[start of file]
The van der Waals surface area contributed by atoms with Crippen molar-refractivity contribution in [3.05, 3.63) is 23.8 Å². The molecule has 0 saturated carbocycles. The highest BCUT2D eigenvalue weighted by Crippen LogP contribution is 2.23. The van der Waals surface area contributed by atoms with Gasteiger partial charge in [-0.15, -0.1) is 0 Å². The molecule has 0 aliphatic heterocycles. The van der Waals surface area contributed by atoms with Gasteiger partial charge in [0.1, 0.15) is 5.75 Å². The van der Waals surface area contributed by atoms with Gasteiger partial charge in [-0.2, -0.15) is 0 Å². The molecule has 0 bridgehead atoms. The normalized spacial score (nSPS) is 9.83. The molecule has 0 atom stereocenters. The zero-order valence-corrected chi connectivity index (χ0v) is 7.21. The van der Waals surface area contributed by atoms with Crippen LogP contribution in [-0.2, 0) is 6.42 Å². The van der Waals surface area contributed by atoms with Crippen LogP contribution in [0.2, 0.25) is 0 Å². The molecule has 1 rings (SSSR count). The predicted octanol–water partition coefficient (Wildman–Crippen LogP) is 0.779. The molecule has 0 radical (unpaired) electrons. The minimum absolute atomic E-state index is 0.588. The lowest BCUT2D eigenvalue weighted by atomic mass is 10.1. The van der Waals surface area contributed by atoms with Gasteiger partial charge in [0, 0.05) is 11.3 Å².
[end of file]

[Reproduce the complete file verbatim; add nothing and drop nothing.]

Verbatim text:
The van der Waals surface area contributed by atoms with Crippen molar-refractivity contribution in [3.05, 3.63) is 23.8 Å². The molecule has 0 saturated carbocycles. The highest BCUT2D eigenvalue weighted by Crippen LogP contribution is 2.23. The van der Waals surface area contributed by atoms with Gasteiger partial charge in [-0.15, -0.1) is 0 Å². The molecule has 0 aliphatic heterocycles. The van der Waals surface area contributed by atoms with Gasteiger partial charge in [0.1, 0.15) is 5.75 Å². The van der Waals surface area contributed by atoms with Gasteiger partial charge in [-0.2, -0.15) is 0 Å². The molecule has 0 bridgehead atoms. The normalized spacial score (nSPS) is 9.83. The molecule has 0 atom stereocenters. The zero-order valence-corrected chi connectivity index (χ0v) is 7.21. The van der Waals surface area contributed by atoms with Crippen LogP contribution in [-0.2, 0) is 6.42 Å². The van der Waals surface area contributed by atoms with Crippen LogP contribution in [0.2, 0.25) is 0 Å². The molecule has 1 rings (SSSR count). The predicted octanol–water partition coefficient (Wildman–Crippen LogP) is 0.779. The molecule has 0 radical (unpaired) electrons. The minimum absolute atomic E-state index is 0.588. The lowest BCUT2D eigenvalue weighted by atomic mass is 10.1. The van der Waals surface area contributed by atoms with Gasteiger partial charge in [0, 0.05) is 11.3 Å².